Tornadoes happen when warm, moist air masses and cold, dry air masses collide to cause large thunderstorms. Not all thunderstorms produce tornadoes, and scientists are not certain which factors are directly responsible for their formation. They do know that in many cases, horizontal spinning movements in the air can be lifted vertically. Once vertical, its base may span up to three miles from one side to the other.
While tornadoes are theoretically possible in any thunderstorm, they are far more common in the United States and Canada than any other country. They are especially common in a narrow slice of land called Tornado Alley. Tornado alley includes part of Kansas, Nebraska, Texas, South Dakota and Oklahoma. The reason that so many tornadoes occur in this area is that the Gulf of Mexico and Canadian tundra are found at each end. The Gulf of Mexico provides a constant source of warm, wet air, while the air flowing in from Canada is almost always cold and dry. The two air masses often collide over Tornado Alley, causing the frequent tornadoes.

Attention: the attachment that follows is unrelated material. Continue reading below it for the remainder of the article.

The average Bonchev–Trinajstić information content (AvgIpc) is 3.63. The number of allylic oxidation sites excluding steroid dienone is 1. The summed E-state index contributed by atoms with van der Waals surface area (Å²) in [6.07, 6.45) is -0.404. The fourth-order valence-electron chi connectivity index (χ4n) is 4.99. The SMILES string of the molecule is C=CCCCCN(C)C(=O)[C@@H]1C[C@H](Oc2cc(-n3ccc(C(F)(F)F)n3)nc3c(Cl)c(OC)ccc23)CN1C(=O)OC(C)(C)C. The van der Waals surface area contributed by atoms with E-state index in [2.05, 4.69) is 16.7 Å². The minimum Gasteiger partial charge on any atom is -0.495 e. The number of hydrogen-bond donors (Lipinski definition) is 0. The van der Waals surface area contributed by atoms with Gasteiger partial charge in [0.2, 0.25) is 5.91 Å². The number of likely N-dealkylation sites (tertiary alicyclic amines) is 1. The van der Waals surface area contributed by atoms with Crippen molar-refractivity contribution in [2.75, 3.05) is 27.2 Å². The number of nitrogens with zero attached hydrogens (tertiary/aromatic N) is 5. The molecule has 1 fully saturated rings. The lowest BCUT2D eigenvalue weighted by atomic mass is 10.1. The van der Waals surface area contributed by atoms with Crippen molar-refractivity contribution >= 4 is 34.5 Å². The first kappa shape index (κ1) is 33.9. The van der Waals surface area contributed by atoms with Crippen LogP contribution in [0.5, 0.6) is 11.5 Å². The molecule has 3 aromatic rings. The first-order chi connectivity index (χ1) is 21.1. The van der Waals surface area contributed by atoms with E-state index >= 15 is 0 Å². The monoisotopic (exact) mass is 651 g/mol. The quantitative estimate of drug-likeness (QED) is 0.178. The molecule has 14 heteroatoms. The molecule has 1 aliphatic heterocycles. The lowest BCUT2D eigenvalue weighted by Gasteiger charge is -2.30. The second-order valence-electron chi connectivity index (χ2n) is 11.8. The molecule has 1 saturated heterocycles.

Tornadoes are one of the most destructive forces in nature, and they can cause widespread damage and casualties. Tornadoes are ranked via a scale called the Enhanced Fujita Scale. Some tornadoes have had winds that exceeded 300 miles per hour.